Not Worth the Trip
Release Date: August 01, 2008
Genre: Period Drama
Runtime: 135 minutes
Distributor: Miramax Films/The Walt Disney Company
Director: Julian Jarrold
Writer: Andrew Davies and Jeremy Brock
Address Comments To:Daniel Battsek, President
(A Subsidiary of The Walt Disney Company)
375 Greenwich Street
New York, NY 10013
Phone: (323) 822-4100 and (917) 606-5500
Fax: (323) 822-4216
The note handed out to the press for the movie explained that the book is way too long and detailed for a movie. So, they have decided to feature the homosexual love story, the adulterous love story and the novel’s theme of atheism versus Catholicism, with atheism being promoted instead of Christianity as in the book. People familiar with the book and the television series will say, what homosexual love story, because in the book and television series this is a friendship where something more is merely hinted. By enhancing the seamier side of the book’s subplots and themes, the filmmakers try to turn it into a potboiler. Regrettably, most of the dialogue and action is static, so the plot never boils.
Charles, the atheist hero in this movie version, comes from a lower middle class home where his mother died when he was young and his father doesn’t seem to care for him. He goes to Oxford, where he becomes involved with the “sodomites,” as the movie says. One of them, Sebastian, whose trademark is carrying a teddy bear, falls for Charles and invites him to his manor house, Brideshead.
Sebastian is afraid, however, of introducing Charles to his mother, Lady Marchmain, an on fire, dedicated Catholic known as The Saint. He also wants to avoid his sister, who is a buxom girl in full flower. Soon after dallying naked with Sebastian and kissing him, Charles sees the sister, Julia, and becomes smitten with her, breaking Sebastian’s heart.
A lovelorn Sebastian decides to drink himself to death. Sebastian’s mother wants Charles to rescue Sebastian. Instead, Charles gets more interested in Julia.
Lady Marchmain, however, marries Julia off to a wealthy Canadian named Rex. Meanwhile, Charles marries a wealthy socialite and becomes a famous artist. At a showing on an ocean liner of his paintings, Charles sees Julia. Though they are both married, they hop into bed together. Then, they go to London.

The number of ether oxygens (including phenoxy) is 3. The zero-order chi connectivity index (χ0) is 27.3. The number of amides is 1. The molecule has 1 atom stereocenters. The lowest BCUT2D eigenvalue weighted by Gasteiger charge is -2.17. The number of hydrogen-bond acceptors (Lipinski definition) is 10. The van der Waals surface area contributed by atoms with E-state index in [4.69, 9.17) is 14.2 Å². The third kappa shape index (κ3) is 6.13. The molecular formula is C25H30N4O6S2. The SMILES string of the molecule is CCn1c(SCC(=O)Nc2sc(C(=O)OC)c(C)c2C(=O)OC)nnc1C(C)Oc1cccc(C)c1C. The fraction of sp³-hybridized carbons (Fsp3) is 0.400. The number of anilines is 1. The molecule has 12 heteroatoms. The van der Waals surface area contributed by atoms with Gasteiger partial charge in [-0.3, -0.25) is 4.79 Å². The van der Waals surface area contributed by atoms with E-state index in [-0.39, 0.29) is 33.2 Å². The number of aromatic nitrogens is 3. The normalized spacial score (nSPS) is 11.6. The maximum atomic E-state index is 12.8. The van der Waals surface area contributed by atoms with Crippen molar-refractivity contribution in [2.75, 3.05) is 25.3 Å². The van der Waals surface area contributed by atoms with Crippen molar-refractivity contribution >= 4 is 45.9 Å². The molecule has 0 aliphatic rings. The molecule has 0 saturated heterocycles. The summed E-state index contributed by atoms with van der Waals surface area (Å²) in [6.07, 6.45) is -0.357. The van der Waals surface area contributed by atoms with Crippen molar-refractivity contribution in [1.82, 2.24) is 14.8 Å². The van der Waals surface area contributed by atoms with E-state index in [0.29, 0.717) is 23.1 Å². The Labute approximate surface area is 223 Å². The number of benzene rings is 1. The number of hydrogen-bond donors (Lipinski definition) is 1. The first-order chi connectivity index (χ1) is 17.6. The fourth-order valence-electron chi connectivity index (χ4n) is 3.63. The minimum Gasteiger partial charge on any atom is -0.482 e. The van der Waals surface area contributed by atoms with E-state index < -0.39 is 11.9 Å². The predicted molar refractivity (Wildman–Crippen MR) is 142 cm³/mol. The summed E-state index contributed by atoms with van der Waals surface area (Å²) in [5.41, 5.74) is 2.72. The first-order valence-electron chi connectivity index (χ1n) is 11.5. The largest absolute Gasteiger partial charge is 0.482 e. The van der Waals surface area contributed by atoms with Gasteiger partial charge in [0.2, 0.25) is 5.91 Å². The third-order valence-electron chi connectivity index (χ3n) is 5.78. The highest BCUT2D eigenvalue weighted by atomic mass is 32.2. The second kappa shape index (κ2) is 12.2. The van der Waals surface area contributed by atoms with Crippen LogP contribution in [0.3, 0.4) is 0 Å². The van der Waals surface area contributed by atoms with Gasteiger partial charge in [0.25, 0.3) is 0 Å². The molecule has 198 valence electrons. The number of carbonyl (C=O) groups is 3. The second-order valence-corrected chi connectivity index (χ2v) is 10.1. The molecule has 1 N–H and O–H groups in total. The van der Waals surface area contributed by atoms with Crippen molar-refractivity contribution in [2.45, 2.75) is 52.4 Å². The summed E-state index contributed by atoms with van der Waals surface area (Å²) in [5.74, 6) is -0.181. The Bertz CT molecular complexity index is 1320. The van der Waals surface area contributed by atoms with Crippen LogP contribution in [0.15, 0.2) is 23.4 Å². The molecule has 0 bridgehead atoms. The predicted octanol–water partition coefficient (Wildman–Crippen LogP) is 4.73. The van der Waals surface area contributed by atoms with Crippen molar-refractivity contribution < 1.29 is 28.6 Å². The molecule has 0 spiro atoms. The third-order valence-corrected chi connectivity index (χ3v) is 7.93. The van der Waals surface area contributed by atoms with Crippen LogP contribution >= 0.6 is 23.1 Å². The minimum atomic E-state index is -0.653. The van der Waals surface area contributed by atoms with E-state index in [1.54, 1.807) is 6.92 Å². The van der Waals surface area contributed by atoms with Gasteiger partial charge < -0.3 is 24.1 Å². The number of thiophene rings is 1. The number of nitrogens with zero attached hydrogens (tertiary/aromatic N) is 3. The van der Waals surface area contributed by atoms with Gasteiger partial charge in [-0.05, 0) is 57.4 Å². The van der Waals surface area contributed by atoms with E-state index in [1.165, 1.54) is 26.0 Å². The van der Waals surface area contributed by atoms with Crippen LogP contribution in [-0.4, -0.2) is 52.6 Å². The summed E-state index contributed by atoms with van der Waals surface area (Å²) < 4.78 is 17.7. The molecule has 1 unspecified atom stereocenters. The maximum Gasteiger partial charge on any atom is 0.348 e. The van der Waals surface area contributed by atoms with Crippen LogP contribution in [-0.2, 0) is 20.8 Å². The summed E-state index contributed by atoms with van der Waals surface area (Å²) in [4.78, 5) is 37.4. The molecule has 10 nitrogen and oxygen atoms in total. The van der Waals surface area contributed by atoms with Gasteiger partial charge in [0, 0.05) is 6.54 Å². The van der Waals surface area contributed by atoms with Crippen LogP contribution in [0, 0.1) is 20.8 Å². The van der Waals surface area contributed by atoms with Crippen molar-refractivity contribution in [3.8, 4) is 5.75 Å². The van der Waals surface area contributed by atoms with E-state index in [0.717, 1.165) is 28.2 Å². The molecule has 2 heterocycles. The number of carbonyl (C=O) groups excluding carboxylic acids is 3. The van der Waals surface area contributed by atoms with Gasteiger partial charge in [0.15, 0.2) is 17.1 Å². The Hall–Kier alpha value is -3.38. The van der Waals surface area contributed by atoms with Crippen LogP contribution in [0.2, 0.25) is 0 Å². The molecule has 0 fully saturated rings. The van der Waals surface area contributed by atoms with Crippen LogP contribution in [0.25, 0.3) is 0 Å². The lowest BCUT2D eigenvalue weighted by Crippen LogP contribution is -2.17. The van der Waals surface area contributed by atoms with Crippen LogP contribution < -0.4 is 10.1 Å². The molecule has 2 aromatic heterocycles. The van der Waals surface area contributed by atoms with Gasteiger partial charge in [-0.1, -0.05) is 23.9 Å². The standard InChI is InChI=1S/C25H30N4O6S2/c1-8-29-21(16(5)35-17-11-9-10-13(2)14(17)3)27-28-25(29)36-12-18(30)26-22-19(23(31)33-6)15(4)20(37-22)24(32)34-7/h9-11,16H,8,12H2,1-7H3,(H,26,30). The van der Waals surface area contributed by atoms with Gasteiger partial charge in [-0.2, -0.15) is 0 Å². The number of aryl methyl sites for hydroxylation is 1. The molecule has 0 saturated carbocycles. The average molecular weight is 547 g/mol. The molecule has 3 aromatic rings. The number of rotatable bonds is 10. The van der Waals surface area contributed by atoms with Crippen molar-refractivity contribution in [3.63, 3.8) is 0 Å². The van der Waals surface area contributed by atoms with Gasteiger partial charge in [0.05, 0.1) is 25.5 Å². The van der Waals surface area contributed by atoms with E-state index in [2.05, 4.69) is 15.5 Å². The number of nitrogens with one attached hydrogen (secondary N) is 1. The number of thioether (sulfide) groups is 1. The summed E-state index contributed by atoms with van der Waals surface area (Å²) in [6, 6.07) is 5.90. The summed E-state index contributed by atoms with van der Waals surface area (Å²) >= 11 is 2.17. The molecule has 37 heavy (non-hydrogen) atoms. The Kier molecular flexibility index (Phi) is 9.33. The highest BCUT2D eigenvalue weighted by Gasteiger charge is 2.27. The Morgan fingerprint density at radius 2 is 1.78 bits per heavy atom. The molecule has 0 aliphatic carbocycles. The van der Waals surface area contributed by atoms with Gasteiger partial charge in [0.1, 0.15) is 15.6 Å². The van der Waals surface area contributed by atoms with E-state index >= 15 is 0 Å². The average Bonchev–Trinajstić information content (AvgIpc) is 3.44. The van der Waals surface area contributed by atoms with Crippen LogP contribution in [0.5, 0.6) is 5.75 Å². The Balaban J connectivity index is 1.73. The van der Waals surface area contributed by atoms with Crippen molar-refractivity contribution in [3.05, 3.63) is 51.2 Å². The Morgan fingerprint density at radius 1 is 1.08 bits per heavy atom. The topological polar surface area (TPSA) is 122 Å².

Charles asks Rex to give up his wife. Rex trades his wife for two of Charles’s paintings. Then, Julia’s adulterous father comes home from Venice. He seems to have a deathbed conversion. Julia adopts the family’s Catholicism, and Charles recalls the rest of the story when, during World War II, he’s stationed at Brideshead in the armed forces.
In the book, the Catholic faith and the prayers make more and more sense to Charles and at the end, he is on the verge of converting. In part, this is Evelyn Waugh’s own story, because eventually he did convert. In the TV series, the Catholic faith is positive and somewhat mysterious. In the movie, the mother and God are accused of destroying the children, causing the homosexuality, being cruel and mean, and otherwise heaping guilt on everyone. Thus, the returns to faith by Julia and others seem to be guilt-ridden attempts at absolution. One character actually says God had to punish him.
So, the hero’s atheism comes off as rational in this movie version. One of the homosexuals at Oxford tells Charles that they all thought he was just the nice guy but he actually is the hunter. So, in a way, Charles is the one who lusts after the fame and fortune of Brideshead. In other words, this movie version turns the novel’s message on its head from a pro-Christian message to an anti-Christian message. Imagine if Peter Jackson had made Saruman and Sauron the heroes and Frodo and Gandalf the villains in LORD OF THE RINGS. That is what a viewer gets while watching this movie.
The character development in BRIDESHEAD REVISITED is very flat. Much of the dialogue is static and too on the nose, explaining overtly as if the viewer won’t catch what’s happening. Emma Thompson does a great job in the role of Lady Marchmain, but everyone else looks miscast. The music in the TV program is great. This movie’s music is over the top.
BRIDESHEAD REVISITED is an example of how you can ruin a good book and a good television series. If you want to revisit Brideshead, rent the TV program or read the book.
The character development in BRIDESHEAD REVISITED is flat. Much of the dialogue is static. Emma Thompson does a great job in the role of Lady Marchmain, but everyone else looks miscast. In the original book by Evelyn Waugh, the Catholic faith makes more and more sense to Charles. At the end, he almost converts. This movie version, however, accuses the mother and God of destroying the children, causing the homosexuality, being cruel and mean, and otherwise heaping guilt on everyone. BRIDESHEAD REVISITED is an example of how to ruin a good book.